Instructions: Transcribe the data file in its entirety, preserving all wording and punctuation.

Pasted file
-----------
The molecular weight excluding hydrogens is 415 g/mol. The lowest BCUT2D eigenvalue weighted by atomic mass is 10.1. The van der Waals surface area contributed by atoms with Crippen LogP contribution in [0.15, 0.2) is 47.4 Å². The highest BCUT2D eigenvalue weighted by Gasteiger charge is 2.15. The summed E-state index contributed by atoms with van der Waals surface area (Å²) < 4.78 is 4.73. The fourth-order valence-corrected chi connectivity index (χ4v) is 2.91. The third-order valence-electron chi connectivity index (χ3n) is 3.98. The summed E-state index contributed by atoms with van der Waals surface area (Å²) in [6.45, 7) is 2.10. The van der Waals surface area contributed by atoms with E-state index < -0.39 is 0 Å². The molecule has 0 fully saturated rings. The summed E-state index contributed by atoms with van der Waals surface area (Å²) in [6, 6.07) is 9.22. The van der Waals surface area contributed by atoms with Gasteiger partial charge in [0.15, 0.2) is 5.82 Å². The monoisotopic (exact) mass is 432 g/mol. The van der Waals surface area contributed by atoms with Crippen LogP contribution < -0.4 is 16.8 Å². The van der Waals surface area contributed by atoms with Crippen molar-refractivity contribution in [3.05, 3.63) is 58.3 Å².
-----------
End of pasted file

The molecular weight excluding hydrogens is 415 g/mol. The lowest BCUT2D eigenvalue weighted by atomic mass is 10.1. The van der Waals surface area contributed by atoms with Crippen LogP contribution in [0.15, 0.2) is 47.4 Å². The highest BCUT2D eigenvalue weighted by Gasteiger charge is 2.15. The summed E-state index contributed by atoms with van der Waals surface area (Å²) < 4.78 is 4.73. The fourth-order valence-corrected chi connectivity index (χ4v) is 2.91. The third-order valence-electron chi connectivity index (χ3n) is 3.98. The summed E-state index contributed by atoms with van der Waals surface area (Å²) in [6.45, 7) is 2.10. The van der Waals surface area contributed by atoms with E-state index < -0.39 is 0 Å². The molecule has 0 fully saturated rings. The summed E-state index contributed by atoms with van der Waals surface area (Å²) in [6, 6.07) is 9.22. The van der Waals surface area contributed by atoms with Gasteiger partial charge in [0.15, 0.2) is 5.82 Å². The monoisotopic (exact) mass is 432 g/mol. The van der Waals surface area contributed by atoms with Crippen LogP contribution < -0.4 is 16.8 Å². The van der Waals surface area contributed by atoms with Crippen molar-refractivity contribution in [3.05, 3.63) is 58.3 Å².